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## 'After Thought' printed from http://nrich.maths.org/

Sue Liu, S6, Madras College St Andrews sent one of her super
solutions in which she wrote $\sin(\cos x)$ as $\cos (\cos (x -
(\pi/2)$ and then used the formula which gives the difference of
two cosines as minus the product of two sines. Another triumph for
Sue! After a lot more work with trig formulae Sue proves that
$\cos(\sin x)$ is greater than $\sin(\cos x)$ for all $x$ and you
can try this for yourselves.

There is another way of looking at this. You may like to sketch
some graphs. First for $x$ between $0$ and $\pi/2$ the cosine
function is decreasing and \[ 0 \leq \sin x \leq x \leq \pi/2 \] so
it follows that \[1 = \cos 0 \geq \cos(\sin x) \geq \cos x \geq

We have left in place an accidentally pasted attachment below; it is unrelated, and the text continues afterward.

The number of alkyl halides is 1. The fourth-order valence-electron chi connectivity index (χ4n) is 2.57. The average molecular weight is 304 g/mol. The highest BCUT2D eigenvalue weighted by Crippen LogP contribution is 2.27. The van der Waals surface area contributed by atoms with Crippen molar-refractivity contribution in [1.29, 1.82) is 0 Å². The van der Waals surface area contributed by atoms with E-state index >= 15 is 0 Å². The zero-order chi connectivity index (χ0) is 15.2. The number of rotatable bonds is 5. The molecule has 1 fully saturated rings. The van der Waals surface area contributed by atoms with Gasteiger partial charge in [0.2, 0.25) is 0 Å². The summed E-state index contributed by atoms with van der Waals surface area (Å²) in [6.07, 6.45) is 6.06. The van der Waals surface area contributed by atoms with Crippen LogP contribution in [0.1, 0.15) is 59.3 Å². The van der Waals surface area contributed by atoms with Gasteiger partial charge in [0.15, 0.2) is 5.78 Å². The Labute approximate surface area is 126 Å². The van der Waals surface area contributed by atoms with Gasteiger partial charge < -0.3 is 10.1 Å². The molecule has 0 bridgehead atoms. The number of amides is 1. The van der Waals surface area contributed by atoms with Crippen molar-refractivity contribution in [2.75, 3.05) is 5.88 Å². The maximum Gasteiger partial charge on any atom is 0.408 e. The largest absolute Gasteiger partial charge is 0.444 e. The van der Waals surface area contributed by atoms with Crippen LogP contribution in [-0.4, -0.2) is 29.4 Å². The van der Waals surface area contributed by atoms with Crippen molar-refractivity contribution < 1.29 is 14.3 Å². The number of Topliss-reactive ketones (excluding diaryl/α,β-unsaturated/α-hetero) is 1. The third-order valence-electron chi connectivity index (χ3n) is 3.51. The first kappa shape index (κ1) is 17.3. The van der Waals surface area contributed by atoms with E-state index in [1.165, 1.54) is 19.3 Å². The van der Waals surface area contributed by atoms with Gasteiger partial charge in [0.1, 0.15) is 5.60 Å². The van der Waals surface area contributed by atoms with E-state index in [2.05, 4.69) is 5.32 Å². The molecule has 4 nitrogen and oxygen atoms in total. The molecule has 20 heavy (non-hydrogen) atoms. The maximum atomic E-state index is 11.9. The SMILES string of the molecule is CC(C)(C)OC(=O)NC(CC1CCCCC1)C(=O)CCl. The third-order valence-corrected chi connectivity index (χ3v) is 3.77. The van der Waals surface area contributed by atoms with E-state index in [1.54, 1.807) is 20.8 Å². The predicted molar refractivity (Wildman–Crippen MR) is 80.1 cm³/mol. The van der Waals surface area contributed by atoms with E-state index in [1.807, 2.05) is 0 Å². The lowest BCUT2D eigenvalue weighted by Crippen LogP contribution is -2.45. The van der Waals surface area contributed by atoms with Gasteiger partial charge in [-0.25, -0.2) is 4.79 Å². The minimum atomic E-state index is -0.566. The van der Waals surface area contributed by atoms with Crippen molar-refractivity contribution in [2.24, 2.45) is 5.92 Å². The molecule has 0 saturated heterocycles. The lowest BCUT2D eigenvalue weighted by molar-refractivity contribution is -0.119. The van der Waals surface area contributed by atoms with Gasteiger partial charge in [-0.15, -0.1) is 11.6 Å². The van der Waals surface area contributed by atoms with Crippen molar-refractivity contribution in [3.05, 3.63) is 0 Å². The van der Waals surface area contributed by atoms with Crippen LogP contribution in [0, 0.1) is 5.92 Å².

\cos(\pi/2) = 0 \ \ \ [1]\] Also, as for all $x$ in this interval,
$ \cos x \geq 0$ and we also know that, for$ y \geq 0, \sin y \leq
y$, we can put $y = cos x$ which gives\[ \sin (\cos x) \leq \cos x.
\ \ \ [2]\] From [1] and [2] we see that, for $x$ between $0$ and
$\pi/2$ \[ \cos(\sin x) \geq \cos x \geq \sin (\cos x). \] For $x$
between $ \pi/2 \mbox{ and } \pi$ it is even easier because in this
interval $ \cos(\sin x) > 0\ \mbox{ and }\ \sin (\cos x) <
0.$ So far we have $\cos (\sin x) \geq \sin (\cos x)$ for x between
0 and $ \pi $.

For the interval $[-\pi, 0]$ put $y = - x$ then $y$ is in the
interval $[-\pi, 0]$ and $x$ is in the interval $[0, \pi]$ so,
using what we have already proved and the fact that sine is an odd
function and cosine is an even function, we have

$$\begin{eqnarray} \cos (\sin y) = \cos (\sin - x) = \cos (- \sin
x) \\ = \cos (\sin x) \\ \geq\sin (\cos x) \\ = \sin (\cos y).
\end{eqnarray}$$

We have proved that $\cos (\sin x) \geq \sin (\cos x)$ for all x
between $-\pi \mbox{ and } \pi$ and hence everywhere by
periodicity.